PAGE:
The album is not a flawless perfection, however. The production at times sounds sloppy and uneven (if you do not consider it as an element of a "deconstructive" avant-garde approach or simply a "punk" method) while several tracks are seemingly dumped into the track list only to fill the space. On the other hand, the record is filled with extremely powerful rock statements of intent.

The opening instrumental waltz-like 2/3 time signature "Sarlo je nezan" ("Charlie Is Gentle") builds upon the STRANGLERS' "Waltzinblack", introducing an original and abrasive bass playing by Koja he would pursue more methodically with his later DISCIPLINA KICME projects. The two-part composition "Pazite na decu" ("Take Care of Children") is connected with the album title and the inner sleeve design. The lyrics and graphic themes were taken from the 1879 book "Narodni ucitelj" ("The People's Teacher") by Vaso Pelagic, the 19th century writer, physician, cleric and politician, containing among other things tips and advices on how to treat different illnesses or how to take care of children, which at that time was a pioneering work of enlightenment amongst the poor and illiterate South-Slav population. Musically, these are cacophonous jam sessions where the band members exchange their instruments and with the help of several associates created an experimental maze of different sounds. Shortly before the recording sessions for this album, SARLO AKROBATA played live as a support to GANG OF FOUR and CLASSIX NOUVEAUX gigs in Zagreb, wherefrom they were allegedly influenced by the brutal rhythm attacks and chainsaw guitar bursts of the Andy Gill's company.

Perhaps the most controversial and the strongest moment of entire album came with the 7-minute "Ljubavna prica" ("Love Story"). According to Koja's interviews, this track was the reason why the executives of the Belgrade's PGP RTB record label dumped the band, which was later embraced by Jugoton in Zagreb. The story of a Yugoslav everyman being "in love" with his "Stojadin" car (brand name "Zastava 101") so that he diligently devotes his time to thoroughly wash it with a cloth dipped in tepid water with detergent was accompanied with amazing free-form music recorded from one take in studio, where Mladenovic demonstrates his guitar skills playing a sort of KING CRIMSON-like chord progression. A sheer brilliance of unconventional play and a middle finger showed to the pop-establishment, who expected more radio-friendly hits but got this in turn!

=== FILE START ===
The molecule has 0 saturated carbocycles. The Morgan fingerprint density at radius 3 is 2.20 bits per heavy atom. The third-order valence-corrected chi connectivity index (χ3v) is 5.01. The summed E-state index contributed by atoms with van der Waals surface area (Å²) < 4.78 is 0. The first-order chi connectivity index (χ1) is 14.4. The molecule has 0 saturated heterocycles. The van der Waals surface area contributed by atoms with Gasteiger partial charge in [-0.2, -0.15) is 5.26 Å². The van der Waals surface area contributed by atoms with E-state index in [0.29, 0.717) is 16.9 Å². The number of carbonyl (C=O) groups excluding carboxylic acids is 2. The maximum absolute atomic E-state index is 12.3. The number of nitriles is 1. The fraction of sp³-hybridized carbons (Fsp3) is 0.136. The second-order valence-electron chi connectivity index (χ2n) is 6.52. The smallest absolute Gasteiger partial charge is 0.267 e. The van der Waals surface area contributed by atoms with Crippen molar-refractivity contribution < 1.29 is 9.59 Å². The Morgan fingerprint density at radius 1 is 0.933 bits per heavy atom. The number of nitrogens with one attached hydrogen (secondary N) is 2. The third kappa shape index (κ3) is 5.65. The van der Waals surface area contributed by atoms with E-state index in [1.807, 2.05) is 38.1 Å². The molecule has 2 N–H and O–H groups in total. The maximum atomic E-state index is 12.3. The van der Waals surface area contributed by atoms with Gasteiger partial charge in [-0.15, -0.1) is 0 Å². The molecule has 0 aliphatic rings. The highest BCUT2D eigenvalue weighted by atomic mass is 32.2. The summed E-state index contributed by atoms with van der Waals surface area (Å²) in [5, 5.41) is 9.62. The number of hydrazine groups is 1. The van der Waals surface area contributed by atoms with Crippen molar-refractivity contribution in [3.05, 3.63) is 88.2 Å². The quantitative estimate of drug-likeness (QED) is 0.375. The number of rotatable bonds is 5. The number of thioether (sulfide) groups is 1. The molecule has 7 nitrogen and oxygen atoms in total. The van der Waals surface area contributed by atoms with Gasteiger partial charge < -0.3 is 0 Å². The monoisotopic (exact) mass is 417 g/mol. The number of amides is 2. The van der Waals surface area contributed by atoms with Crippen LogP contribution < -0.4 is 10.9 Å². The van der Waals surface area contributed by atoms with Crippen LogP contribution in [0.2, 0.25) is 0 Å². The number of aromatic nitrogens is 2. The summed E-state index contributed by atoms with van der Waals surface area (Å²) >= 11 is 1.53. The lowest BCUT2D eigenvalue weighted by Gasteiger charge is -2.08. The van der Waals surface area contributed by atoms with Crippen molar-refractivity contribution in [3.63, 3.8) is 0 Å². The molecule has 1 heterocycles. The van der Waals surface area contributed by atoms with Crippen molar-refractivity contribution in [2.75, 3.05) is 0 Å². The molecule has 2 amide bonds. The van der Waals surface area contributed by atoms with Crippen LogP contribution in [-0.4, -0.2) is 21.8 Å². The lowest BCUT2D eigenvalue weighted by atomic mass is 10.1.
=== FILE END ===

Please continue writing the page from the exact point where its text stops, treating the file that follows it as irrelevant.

"O, o, o" and "Problem" present excellent attempts to do ska and reggae in a way little more creative than the numerous instant pop hits flooding the Yugoslav scene at that time. The latter track even contains interesting dub technique experiments that were probably among the first ones in the flourishing Yugoslav New Wave movement of 1981. Ivan Vdovic's drumming is breath-taking, showing also his jazz-inclined percussionist style.

"Sad se jasno vidi" ("Now It's Clearly Seen") and "Ja zelim jako" ("I Want Strongly") demonstrated Koja's minimalist graffiti-like lyrics with powerful statements that he would perfect with later DISCIPLINA KICME works.

I must admit I was never a fan of this album. It is difficult to listen and it requires more patience than I probably had in the past. But now in retrospect, it would be unjust to give anything less than 4 stars - extremely strong and brilliant 4 stars! "Take Care of Children, the Children Are Taking Care of You!"

PERSONAL RATING: 4,25/5

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Send comments to Seyo (BETA) | Report this review (#489996) | Review Permalink
Posted Monday, July 25, 2011

Latest members reviews

5 stars This is one of most important albums in ex-Yugoslavia music history. Energy of young people with strong music ideas of punk, prog rock, avantgarde music and earlier Yugoslav hard and jazz rock bands made some unbelievable coctail which was totally organic and authetic in its own mix. Analogue stu ... (read more)

Report this review (#171684) | Posted by Boki | Monday, May 19, 2008 | Review Permanlink